Another day of trench work and gnawing ankles had concluded. His practice jersey soaked in sweat, Jake Cotton had just taken a gulp of Gatorade and a seat when the name of a former Husker offensive lineman came up.

Ricky Henry.

Did he know Nebraska offensive line coach John Garrison had said Cotton's fiery on-field persona reminded him of Henry?

"I'm honored that he would say that," Cotton said. "Ricky was a hard-nosed guy. That's a real honor to be compared to someone like Ricky."

A fire-breather admiring a fire-breather.

And you can be sure Garrison doesn't want to douse the fire of NU's junior offensive guard.

"He'll gnaw your ankle off," Garrison said. "He's just one of those junkyard dogs. That's why he's able to do what he does, because he's not the most fundamentally sound at times. And we're still working on things. But the guy plays his tail off."

The tenacity of the 6-foot-6, 305-pound Cotton is one reason he's considered a leading candidate in the battle at left guard.

He started spring practice working with the No. 1 team and seems to be holding firm. Of course, he cautions — as a coach's son would and should — that "nothing is set in stone. It's between me and a bunch of guys."

Those guys include Mike Moudy, Ryne Reeves (though he's out for the remainder of spring) and Givens Price. All are in the guard conversation. There's also junior college recruit Chongo Kondolo, a likely guard/center who will arrive this summer.

But Cotton's turbocharged motor could be a welcome addition to an offensive line that loses hard-charging Justin Jackson from last year's team.

The key, as Garrison points out, is Cotton being able to walk the line and use his emotions to his advantage rather than his detriment.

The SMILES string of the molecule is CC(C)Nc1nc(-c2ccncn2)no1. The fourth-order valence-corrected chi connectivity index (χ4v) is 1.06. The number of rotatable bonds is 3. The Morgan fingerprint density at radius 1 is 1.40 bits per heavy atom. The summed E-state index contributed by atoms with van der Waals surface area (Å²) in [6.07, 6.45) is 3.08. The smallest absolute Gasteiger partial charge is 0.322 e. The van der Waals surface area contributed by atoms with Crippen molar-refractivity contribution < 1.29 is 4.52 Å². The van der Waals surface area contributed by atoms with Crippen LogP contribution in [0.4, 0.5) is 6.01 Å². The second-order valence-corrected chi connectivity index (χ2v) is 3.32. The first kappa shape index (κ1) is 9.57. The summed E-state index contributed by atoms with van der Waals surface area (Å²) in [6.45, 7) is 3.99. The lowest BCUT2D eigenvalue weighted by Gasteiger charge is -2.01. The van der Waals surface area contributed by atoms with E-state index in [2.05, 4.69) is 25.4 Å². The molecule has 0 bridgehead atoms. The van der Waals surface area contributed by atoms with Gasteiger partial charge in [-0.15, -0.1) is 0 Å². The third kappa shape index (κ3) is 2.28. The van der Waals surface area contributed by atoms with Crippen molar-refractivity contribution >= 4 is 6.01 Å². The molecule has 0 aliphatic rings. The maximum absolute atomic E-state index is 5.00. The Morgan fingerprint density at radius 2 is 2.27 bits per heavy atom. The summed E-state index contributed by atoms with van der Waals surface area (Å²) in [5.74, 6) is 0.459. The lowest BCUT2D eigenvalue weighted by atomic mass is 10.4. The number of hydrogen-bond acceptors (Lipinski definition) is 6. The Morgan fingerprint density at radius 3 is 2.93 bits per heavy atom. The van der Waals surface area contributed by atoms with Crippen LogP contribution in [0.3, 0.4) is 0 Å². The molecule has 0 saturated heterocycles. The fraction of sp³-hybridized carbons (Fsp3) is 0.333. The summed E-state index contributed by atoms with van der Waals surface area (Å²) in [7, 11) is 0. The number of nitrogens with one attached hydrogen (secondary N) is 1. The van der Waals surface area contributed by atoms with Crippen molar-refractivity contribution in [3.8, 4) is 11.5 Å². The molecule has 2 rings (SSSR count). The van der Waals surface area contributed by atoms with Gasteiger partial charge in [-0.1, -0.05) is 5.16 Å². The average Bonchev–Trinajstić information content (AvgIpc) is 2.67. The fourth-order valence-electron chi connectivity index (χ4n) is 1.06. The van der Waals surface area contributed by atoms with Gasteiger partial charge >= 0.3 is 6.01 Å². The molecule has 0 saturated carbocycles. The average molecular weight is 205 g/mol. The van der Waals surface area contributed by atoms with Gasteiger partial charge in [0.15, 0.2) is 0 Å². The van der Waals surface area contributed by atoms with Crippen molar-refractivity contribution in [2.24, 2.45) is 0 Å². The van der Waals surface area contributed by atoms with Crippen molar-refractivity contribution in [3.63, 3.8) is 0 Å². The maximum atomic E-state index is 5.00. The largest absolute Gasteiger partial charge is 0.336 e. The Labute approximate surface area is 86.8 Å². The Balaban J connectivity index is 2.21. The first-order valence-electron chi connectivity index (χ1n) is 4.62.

"I have to remind him every day, 'If you get in a fight, you get kicked out of practice' and we don't want to do that," Garrison said. "He's one of those guys that you've got to kind of reel in a little bit. But you'd rather have that than the other."

Yes, Cotton's emotions got the best of him in the Capital One Bowl game, when a post-play personal foul cost the Huskers 15 yards and earned the lineman an earful from Garrison.

Yet it's that similar fight-to-the-whistle (and occasionally beyond) mentality that drew a flag that also makes Cotton such an enticing prospect on the line.

Add to it that Cotton thinks he learned some things from last year.

"Just play within myself and not let my emotions get the best of me," he said. "I thought it was good to get out there when it mattered and play in a real game setting."

It was certainly a positive step for a guy who had knee surgery in October of 2011.

He's full-go now. Often one of the first guys on the practice field, Garrison says, Cotton can be found working on whatever little thing he was critiqued on in the film session the night before.

When asked for his favorite play, Cotton will tell you: Anything where I'm pulling.

"I like getting out in space and showing my athleticism," he said, laughing. "If you can call it that."

He said he feels cohesiveness with the others on the offensive line.

Senior center Cole Pensick? "Like a Ford truck in there," Cotton said. "Dependable and always going hard."

Senior offensive tackle Jeremiah Sirles? That's the guy he rooms with on the road.

There's familiarity there, but then, Cotton will tell you he feels comfortable lining up alongside anyone in the O-line room.

"We're a family in our room," Cotton said. "We know how to work together."

As for his true family, brother Ben has graduated. But dad Barney is still helping coach him on the offensive line. And younger sibling Sam, a freshman tight end, is in the Husker locker room, too.

"Now I'm trying to (be) what Ben was for me with my little brother Sam, trying to show him the ropes," Jake said.

But apparently he is that way with all his teammates, whether they share the same last name or not.

That's one of the things his coach likes so much about him.

"He's 110 percent all in, in every way imaginable," Garrison said. "He's everything you want as far as a teammate. There's no doubt about that."

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